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A place of incredible natural beauty and Britain's first national park

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In 1951, after being recognised as a place of incredible natural beauty, the Peak District became Britain's first national park. This means strict control of urban development and pollution, in order to ensure that the area can be enjoyed by generation after generation, for years to come.
The district takes up 214 square miles in the midlands of England, mostly occupying northern Derbyshire, but sprawling into other counties as well. It is well-used by the British population, drawing in around 22 million visitors a year - making it one of the most popular national parks on the globe.
The Peak District has been seen as an area of resource for centuries. The Romans used to mine various metals from its mineral-rich earth, and archaeologists have even found evidence of settlers here from the Bronze Age, many hundreds of years before Christ. Over the years, it has also been the site of textile mills, quarries, and farms.
Tourism to the area isn't a new thing either - a book on the subject was published as early as the 17th century, although it certainly wasn't as popular a place as it is now. One notable critic described it as a "howling wilderness", and nicknamed one of the famous caverns the "Devil's arse"! Despite this, tourism has only increased since that time.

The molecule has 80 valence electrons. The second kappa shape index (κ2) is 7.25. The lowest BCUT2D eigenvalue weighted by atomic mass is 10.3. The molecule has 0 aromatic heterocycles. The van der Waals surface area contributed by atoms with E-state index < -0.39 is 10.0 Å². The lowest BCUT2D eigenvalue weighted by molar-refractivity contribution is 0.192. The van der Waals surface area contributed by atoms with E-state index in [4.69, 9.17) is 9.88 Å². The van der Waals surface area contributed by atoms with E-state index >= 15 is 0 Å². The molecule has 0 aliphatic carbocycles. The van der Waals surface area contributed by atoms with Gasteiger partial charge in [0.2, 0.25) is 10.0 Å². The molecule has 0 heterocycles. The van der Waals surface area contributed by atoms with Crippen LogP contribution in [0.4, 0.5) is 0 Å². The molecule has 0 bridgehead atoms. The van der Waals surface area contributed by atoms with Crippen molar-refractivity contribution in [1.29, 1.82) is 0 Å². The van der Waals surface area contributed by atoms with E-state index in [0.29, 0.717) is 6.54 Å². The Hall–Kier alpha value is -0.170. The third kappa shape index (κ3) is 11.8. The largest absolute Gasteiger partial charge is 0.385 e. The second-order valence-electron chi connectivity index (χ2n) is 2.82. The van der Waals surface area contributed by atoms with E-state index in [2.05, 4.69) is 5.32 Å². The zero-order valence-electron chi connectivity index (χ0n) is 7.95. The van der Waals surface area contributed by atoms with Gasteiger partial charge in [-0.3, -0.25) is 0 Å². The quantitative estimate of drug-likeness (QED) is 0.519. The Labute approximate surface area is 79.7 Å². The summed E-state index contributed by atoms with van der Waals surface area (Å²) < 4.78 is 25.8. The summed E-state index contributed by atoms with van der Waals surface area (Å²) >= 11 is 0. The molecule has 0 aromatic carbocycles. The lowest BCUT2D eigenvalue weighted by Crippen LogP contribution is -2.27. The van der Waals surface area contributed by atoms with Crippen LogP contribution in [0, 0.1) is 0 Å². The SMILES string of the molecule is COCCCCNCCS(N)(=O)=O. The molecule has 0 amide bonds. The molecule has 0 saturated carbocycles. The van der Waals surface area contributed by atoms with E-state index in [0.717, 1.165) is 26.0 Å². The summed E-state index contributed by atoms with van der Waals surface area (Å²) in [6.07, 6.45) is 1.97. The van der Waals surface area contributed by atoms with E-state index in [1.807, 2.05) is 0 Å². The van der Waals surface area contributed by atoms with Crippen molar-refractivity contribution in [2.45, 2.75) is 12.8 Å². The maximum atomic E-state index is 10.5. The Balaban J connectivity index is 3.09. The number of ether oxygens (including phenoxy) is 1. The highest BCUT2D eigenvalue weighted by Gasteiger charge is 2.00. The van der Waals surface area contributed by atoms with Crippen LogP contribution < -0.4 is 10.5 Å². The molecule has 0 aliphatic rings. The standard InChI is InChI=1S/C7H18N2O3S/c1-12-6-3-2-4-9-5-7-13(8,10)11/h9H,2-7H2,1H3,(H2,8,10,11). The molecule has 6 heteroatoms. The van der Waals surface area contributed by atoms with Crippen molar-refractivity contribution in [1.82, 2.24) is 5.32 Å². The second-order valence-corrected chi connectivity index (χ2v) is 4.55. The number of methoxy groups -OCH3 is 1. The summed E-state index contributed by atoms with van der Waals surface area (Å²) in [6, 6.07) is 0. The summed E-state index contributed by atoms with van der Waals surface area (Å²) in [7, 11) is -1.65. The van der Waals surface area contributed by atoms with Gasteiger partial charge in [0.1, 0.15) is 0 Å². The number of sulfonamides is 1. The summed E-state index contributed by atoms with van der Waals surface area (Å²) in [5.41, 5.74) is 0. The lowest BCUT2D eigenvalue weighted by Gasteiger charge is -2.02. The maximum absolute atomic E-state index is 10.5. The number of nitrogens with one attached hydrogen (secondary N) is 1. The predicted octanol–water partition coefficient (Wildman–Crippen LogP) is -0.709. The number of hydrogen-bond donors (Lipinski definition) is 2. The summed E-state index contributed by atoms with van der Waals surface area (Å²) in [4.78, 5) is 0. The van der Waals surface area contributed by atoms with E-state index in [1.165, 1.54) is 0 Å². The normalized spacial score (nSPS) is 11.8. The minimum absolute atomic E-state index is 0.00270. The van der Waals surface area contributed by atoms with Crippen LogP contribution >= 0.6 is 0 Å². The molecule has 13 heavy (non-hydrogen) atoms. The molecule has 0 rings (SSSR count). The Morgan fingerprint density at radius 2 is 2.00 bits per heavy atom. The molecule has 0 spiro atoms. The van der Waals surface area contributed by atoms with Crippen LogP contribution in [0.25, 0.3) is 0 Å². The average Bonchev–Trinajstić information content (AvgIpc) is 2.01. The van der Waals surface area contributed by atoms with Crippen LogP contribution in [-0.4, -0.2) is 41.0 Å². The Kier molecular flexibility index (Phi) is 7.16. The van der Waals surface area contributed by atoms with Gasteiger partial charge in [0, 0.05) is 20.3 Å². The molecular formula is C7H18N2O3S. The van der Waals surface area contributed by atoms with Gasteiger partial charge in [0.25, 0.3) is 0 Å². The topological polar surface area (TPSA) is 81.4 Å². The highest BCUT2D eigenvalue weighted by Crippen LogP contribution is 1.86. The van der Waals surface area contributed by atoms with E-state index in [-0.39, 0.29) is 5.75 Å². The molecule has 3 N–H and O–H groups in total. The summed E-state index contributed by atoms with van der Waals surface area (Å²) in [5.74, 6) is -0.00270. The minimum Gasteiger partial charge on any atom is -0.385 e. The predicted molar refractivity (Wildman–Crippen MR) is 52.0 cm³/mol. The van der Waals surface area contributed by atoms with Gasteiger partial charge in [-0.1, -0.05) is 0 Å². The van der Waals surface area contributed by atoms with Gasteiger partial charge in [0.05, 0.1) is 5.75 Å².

The Peak District is made up of two distinct areas. The first, known as the "Dark Peak", is the higher, more northern section, covered in hills and wild, empty moor land. The southern section is called "White Peak", which contains more greenery, caves, and valleys. This is where most of the district's 38,000 residents make their homes. The population is generally centred in charming small towns like Bakewell, popular among tourists for their pretty townhouses and local markets.
From there, visitors to the national park can indulge in a never-ending variety of activities. Hiking is of course, a great way to see the surrounding landscape, but there's much more to do, ranging all the way from casual cycling, to more extreme pursuits such as rock climbing and hang gliding. Watersports have also become popular at several of the larger reservoirs, drawing in sailors, canoeists, and fishermen.
In the last few centuries, the Peak District has also been the setting for many works of fiction, including several scenes in Pride & Prejudice. William Wordsworth composed poetry here, and even Sherlock Holmes has investigated in the area. More recently, the district has been popular as a setting for film and TV. Parts of the classic war film "The Dam Busters" was shot here, flying over the same Derwent Dam used in 1943 for the testing of Barnes Wallace's famous bouncing bomb. The Peak district was also the location for several period dramas such as Jane Eyre and Pride and Prejudice.
All in all, the Peak District has remained one of the most picturesque parts of the country for hundreds and hundreds of years. And with its protected National Park status, this should continue for hundreds more.

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